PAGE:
With a new Conservative (= Republicans in the US) government, there are some changes in the British Labour Party. In some ways the Labour Party is similar to the US Democratic Party, but it has a different tradition. It was built by the unions there, which made it a workers’ party in the past. Now, as the Labour Party moves further to the right, there are increasing pressures for the unions to split from the LP and build a new party. If the unions, or any one or two major unions, do that, it would start to raise that issue here in the US.
Dan Armstrong writes:
The UK media have already talked themselves into a panicky campaign about the support for Andy Burnham as the new “front runner” in Labour’s upcoming leadership contest. Not that Burnham is a leftwinger but he has had the temerity to “talk” to Len McCluskey, leader of the large Unite union. Burnham has been at pains to emphasise that he would unite all wings, i.e. labour and capital, in the LP if he were elected.
Meanwhile a propaganda campaign is underway to warn of the dangers of thousands of union members joining the party as individual supporters which would give them a vote in the coming leadership elections.
There is unfortunately at present no candidate worthy of support by socialists but if the unions do succeed in establishing a majority of votes, any future leader – and indeed individual sponsored members of parliament
– would necessarily be subject to working class pressure and run the risk of being voted out at the next opportunity.
Roger Silverman comments:
How shameful that Blair’s former health minister Burnham looks like the least worst option! Every one of the candidates for the leadership of the Labour Party is chanting the same sickening mantra about the need to stop speaking up for the rights of “the poor”, to become the party of “aspiration”, to distance the party still further from the trade unions, etc. As one of them put it before the election: “Labour is not the party of people on benefits“. The reason that there is no left candidate standing for the leadership is that apparently there are only 18 Labour MPs who might even consider nominating one – and 35 is the minimum number required. It is certain that under a new leader, the Labour Party will drift further right than ever.
Under this Tory government, the working class will suffer even more ferocious attacks than under the coalition: welfare and benefit cuts amounting to a further £12 billion; a virtual legal ban on strikes; the scrapping of the human rights law; accelerated privatisation of health and education; the dismantling of all the last surviving relics of the postwar settlement. And it can expect no serious resistance from the Labour leadership.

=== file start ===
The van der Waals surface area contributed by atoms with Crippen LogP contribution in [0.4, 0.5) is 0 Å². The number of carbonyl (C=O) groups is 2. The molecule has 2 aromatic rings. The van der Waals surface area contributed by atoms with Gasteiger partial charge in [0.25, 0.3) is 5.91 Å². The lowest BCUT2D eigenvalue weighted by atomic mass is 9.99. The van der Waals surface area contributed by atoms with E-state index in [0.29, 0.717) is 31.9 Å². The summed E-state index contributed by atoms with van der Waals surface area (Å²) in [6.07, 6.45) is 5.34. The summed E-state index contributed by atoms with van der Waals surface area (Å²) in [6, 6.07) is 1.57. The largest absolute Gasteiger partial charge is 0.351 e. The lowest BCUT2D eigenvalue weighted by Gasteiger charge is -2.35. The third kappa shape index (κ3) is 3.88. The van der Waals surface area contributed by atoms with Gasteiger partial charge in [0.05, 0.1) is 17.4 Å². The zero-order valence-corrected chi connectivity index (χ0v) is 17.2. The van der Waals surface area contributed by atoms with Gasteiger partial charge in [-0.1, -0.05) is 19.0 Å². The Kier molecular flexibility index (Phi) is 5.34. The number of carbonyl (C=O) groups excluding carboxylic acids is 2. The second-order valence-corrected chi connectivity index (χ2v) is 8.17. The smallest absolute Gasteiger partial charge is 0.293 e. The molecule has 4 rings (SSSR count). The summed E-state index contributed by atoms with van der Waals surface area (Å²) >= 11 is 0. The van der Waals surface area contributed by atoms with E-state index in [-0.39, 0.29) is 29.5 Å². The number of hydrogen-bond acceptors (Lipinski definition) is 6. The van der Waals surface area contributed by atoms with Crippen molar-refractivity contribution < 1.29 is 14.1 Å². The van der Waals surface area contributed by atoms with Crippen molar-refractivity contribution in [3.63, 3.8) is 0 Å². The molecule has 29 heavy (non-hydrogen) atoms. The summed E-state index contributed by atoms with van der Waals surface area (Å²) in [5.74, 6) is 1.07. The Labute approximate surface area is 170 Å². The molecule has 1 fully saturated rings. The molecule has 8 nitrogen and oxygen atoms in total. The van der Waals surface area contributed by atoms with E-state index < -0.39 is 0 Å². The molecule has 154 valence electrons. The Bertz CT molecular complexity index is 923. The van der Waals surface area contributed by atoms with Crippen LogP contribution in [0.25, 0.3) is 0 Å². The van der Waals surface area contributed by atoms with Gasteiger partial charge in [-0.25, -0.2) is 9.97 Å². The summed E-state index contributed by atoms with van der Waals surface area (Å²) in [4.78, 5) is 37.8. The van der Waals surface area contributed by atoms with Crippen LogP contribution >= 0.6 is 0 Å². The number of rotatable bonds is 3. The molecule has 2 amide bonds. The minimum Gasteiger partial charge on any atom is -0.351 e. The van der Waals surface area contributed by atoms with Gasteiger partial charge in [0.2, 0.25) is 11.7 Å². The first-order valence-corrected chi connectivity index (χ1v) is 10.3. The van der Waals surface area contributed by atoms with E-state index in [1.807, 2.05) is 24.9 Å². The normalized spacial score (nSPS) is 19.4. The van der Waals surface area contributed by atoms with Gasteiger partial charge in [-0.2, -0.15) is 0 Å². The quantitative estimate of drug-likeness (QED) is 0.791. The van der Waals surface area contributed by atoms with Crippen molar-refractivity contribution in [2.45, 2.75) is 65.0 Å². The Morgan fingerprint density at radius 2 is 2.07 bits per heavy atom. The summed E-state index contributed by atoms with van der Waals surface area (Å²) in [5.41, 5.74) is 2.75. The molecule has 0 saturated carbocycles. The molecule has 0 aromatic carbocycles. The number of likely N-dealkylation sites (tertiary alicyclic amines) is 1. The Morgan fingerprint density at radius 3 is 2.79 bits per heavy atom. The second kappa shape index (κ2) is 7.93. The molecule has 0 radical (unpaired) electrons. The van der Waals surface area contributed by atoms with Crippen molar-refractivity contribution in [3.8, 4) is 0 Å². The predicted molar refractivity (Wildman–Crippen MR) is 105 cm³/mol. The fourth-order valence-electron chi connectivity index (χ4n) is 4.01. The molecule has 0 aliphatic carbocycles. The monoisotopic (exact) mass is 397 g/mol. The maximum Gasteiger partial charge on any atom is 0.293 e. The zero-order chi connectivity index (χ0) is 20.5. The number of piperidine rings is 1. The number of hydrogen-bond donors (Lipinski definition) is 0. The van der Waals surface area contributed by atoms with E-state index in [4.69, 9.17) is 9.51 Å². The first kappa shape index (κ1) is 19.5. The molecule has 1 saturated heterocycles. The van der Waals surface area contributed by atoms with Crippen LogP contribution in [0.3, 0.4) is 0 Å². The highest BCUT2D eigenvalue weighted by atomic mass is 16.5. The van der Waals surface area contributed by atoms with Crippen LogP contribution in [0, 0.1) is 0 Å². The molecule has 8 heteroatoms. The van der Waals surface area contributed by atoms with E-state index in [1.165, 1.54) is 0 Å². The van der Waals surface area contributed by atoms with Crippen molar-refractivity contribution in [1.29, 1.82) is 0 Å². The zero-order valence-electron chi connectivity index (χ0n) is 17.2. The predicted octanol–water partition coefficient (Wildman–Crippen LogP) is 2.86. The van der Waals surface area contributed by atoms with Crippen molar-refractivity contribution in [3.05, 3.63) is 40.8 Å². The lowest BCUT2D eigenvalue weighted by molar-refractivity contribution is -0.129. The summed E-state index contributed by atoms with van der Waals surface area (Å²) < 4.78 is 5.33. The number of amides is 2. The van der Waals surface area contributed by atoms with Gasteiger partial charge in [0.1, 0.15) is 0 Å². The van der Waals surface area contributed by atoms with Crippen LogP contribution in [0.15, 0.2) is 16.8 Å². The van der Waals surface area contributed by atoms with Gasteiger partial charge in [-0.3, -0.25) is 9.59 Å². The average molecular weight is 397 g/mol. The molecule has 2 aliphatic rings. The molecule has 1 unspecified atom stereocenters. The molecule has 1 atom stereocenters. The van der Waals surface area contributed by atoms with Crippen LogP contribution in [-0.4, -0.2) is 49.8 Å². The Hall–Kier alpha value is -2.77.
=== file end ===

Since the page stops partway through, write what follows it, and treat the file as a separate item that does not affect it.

The class tensions within the Labour Party can’t be reconciled; sooner or later it has to come to a split. The workers have no choice but to fight back; they need a political voice. If Labour MPs refuse to represent them, then the trade unions will have to find another route, just as they did more than a century ago.
Last April, the General Secretary of Britain’s biggest trade union Unite, Len McCluskey, threatened in so many words to disaffiliate Unite from Labour and launch a new workers’ party if Labour lost the 2015 general election. Yesterday he repeated his warning that Unite’s affiliation to Labour could be “reconsidered” unless it showed it was the “voice of ordinary working people… the voice of organised labour… It is up to them. If they don’t, if they kind of inject more disillusionment in the party, then the pressure will grow from our members to rethink.”
So far this is mere words. No doubt McCluskey is hoping to exert enough pressure on the new leadership to avoid the need for a decisive break. But there is no room for compromise. The demands of the capitalist crisis are unrelenting.
Comrades have asked whether people are apathetic about politics in England. Yes, of course; how could they become interested when they see no substantial difference between the only alternative parties, and when no one speaks up for them? Look at the dramatic contrast in Scotland, where 85% of the electorate voted in the independence referendum – a full twenty percentage points higher than in the British general election.
Once Unite and some other trade unions make a decisive break from the Blairite clique in the Parliamentary Labour Party and place themselves firmly on the side of the millions of workers on squeezed wages and zero-hours contracts, the nearly two million unemployed, the million relying on food banks, the dispossessed welfare claimants, the students weighed down with debt, the homeless, etc., that’s when politics in Britain will get really interesting!